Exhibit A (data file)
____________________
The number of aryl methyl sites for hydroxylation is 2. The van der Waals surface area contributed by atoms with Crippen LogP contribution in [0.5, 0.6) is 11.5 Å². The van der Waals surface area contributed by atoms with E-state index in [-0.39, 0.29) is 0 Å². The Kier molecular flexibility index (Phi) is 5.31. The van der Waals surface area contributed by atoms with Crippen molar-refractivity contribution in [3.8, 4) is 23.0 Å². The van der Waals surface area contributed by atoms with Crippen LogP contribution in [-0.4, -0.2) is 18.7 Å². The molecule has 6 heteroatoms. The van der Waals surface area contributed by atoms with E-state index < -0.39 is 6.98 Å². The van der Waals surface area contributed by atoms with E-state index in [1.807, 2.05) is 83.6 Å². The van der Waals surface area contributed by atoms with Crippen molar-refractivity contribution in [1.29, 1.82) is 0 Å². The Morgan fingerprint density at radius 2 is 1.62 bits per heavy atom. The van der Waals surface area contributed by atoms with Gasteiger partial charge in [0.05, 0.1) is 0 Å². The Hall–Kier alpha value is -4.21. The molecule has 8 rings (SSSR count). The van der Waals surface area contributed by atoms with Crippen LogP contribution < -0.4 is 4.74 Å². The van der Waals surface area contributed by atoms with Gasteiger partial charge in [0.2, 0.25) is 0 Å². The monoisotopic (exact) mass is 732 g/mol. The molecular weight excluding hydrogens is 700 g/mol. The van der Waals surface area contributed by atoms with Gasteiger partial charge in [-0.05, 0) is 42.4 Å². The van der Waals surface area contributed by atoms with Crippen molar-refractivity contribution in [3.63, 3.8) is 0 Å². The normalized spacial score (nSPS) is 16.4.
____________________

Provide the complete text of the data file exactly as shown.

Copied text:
The number of aryl methyl sites for hydroxylation is 2. The van der Waals surface area contributed by atoms with Crippen LogP contribution in [0.5, 0.6) is 11.5 Å². The van der Waals surface area contributed by atoms with E-state index in [-0.39, 0.29) is 0 Å². The Kier molecular flexibility index (Phi) is 5.31. The van der Waals surface area contributed by atoms with Crippen molar-refractivity contribution in [3.8, 4) is 23.0 Å². The van der Waals surface area contributed by atoms with Crippen LogP contribution in [-0.4, -0.2) is 18.7 Å². The molecule has 6 heteroatoms. The van der Waals surface area contributed by atoms with E-state index < -0.39 is 6.98 Å². The van der Waals surface area contributed by atoms with E-state index in [1.807, 2.05) is 83.6 Å². The van der Waals surface area contributed by atoms with Crippen molar-refractivity contribution in [1.29, 1.82) is 0 Å². The Morgan fingerprint density at radius 2 is 1.62 bits per heavy atom. The van der Waals surface area contributed by atoms with Gasteiger partial charge in [0.05, 0.1) is 0 Å². The Hall–Kier alpha value is -4.21. The molecule has 8 rings (SSSR count). The van der Waals surface area contributed by atoms with Crippen LogP contribution < -0.4 is 4.74 Å². The van der Waals surface area contributed by atoms with Gasteiger partial charge in [0.2, 0.25) is 0 Å². The monoisotopic (exact) mass is 732 g/mol. The molecular weight excluding hydrogens is 700 g/mol. The van der Waals surface area contributed by atoms with Gasteiger partial charge in [-0.05, 0) is 42.4 Å². The van der Waals surface area contributed by atoms with Crippen molar-refractivity contribution in [3.63, 3.8) is 0 Å². The normalized spacial score (nSPS) is 16.4.